HomeComputer Issuesvol. 28 no. 2 (1994)

Rationalizing the BSCS Curriculum

Manuel A. Lopez

Discipline: Computer Science



I would imagine that there are sectors in the computing industry that are in favour ofadegree course in computer science. And there are still others who feel that industry needs do not warnmt training in the guise of a full-fledged university curriculum. 


To provide direction, therefore, to any debate or discussion regarding this matter, it is imperative that definitions of key terms are laid out succinctly. 


We can define computing curricula as one in which computing (in all its aspects and flavours) is the major area of study. This is evident in the name of the final qualification in which the degree is awarded. This, then, excludes programmes of study in which computing is split with other subjects (e.g., physics with computer application) or is a subsidiary (e.g., business studies with computing). 


The term ' computing' itself means the study of computation. In particular, it refers to the application of scientific, mathematical, and engineering principles to the construction and analysis of computing systems.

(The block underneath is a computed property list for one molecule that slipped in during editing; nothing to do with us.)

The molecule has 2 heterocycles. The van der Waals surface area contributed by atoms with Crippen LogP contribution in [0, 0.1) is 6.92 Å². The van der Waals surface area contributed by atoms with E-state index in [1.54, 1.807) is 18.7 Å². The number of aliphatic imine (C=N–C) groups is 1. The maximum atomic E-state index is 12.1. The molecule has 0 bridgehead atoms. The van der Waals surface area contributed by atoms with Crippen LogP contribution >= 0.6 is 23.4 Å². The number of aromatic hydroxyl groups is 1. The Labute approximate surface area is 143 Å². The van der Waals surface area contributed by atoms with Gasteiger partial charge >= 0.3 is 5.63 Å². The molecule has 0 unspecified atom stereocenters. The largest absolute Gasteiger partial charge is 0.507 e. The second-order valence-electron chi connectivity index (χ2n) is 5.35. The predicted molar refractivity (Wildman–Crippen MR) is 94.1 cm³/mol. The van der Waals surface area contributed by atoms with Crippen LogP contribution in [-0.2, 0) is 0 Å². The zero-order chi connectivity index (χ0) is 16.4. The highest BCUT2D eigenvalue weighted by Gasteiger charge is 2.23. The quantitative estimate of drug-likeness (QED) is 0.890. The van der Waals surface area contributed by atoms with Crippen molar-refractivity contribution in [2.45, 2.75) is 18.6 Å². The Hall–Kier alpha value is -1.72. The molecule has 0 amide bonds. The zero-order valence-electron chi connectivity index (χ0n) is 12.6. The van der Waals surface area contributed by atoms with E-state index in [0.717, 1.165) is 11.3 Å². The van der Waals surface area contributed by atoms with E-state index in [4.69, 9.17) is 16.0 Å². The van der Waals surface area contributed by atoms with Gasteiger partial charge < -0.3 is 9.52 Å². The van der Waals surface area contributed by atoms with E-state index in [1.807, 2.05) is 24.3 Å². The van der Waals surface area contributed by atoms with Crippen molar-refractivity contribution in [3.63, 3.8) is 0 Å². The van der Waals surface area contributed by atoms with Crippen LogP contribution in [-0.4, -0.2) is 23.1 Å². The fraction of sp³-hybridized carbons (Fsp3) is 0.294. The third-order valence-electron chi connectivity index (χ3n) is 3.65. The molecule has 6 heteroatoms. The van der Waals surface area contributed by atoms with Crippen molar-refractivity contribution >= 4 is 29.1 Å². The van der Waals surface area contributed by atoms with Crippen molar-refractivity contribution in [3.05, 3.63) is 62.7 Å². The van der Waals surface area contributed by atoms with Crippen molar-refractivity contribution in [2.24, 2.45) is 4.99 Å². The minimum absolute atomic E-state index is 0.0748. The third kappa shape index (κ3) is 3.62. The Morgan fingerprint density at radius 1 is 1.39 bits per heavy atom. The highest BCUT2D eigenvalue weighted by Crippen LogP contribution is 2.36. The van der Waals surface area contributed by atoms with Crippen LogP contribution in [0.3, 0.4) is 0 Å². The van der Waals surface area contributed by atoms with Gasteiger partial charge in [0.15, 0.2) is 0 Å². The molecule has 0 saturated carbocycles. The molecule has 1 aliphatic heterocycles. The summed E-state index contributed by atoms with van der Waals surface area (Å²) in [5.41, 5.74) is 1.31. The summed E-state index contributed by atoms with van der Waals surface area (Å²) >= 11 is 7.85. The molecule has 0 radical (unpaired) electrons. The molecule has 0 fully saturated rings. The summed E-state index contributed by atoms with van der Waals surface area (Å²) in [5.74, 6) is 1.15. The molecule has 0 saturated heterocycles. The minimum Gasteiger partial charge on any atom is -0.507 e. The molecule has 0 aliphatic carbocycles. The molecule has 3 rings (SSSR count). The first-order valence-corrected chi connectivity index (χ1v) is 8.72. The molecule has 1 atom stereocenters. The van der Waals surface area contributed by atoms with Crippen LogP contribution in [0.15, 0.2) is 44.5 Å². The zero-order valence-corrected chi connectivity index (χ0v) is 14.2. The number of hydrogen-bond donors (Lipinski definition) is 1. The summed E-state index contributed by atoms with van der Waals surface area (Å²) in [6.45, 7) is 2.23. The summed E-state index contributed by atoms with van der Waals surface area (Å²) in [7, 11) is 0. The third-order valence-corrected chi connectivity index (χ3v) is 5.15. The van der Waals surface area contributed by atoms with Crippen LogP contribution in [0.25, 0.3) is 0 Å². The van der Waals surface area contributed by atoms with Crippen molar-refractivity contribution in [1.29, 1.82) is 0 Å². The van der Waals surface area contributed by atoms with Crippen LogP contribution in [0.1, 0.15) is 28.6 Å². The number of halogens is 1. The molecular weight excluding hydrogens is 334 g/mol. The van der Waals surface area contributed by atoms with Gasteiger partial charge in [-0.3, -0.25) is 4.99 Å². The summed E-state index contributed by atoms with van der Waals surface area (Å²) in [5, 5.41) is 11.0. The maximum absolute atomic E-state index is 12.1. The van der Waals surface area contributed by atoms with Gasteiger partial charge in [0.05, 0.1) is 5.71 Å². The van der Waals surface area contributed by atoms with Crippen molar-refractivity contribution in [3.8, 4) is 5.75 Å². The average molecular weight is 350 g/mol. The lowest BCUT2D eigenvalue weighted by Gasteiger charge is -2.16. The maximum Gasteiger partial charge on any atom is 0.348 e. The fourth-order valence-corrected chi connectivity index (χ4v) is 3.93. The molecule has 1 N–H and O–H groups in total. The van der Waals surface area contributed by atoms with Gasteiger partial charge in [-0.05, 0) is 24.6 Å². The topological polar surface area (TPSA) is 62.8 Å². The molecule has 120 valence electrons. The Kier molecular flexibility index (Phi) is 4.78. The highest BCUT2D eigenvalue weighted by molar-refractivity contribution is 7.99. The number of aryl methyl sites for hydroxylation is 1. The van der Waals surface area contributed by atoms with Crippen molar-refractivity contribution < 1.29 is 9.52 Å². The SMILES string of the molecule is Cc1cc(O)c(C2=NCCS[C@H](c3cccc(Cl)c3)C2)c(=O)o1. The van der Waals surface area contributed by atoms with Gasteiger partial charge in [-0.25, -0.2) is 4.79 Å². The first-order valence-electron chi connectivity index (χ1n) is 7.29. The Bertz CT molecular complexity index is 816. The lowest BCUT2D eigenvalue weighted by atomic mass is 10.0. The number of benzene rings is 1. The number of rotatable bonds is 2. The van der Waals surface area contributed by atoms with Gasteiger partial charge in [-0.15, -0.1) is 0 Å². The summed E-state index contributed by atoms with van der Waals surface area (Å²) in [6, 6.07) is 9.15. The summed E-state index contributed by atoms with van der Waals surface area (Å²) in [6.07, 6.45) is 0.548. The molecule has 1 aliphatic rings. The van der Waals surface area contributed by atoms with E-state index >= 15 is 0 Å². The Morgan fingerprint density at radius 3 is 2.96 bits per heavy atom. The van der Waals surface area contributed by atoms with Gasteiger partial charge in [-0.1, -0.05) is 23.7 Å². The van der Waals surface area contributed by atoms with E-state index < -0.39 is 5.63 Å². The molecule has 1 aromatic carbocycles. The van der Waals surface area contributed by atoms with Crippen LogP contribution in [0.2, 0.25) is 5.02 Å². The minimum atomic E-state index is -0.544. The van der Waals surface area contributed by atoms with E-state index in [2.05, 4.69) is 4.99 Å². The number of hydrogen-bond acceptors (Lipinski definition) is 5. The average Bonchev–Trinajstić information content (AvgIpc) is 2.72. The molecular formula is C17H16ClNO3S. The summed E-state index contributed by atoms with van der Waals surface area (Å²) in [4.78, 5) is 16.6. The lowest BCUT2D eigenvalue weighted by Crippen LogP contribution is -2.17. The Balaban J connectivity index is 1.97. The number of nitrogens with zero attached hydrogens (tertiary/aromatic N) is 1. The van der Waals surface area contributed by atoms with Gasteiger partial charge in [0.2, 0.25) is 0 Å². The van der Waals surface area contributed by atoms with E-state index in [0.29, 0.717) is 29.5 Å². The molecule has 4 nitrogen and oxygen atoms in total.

It is not the intention of this paper to compare the curriculum of one university to those of others: rather, we are extending our arms unfolded to present a singular voice in the defense of the Bs curricula - its slant and side flavours notwithstanding. After all, a BS curriculum, independent of the school that offers the program, is a product of considerable thought and experience. It should respond to national priorities and, paradoxically, to different educational philosophies. It can operate under different standards and must ensure that graduates are educated to meet assorted professional requirements.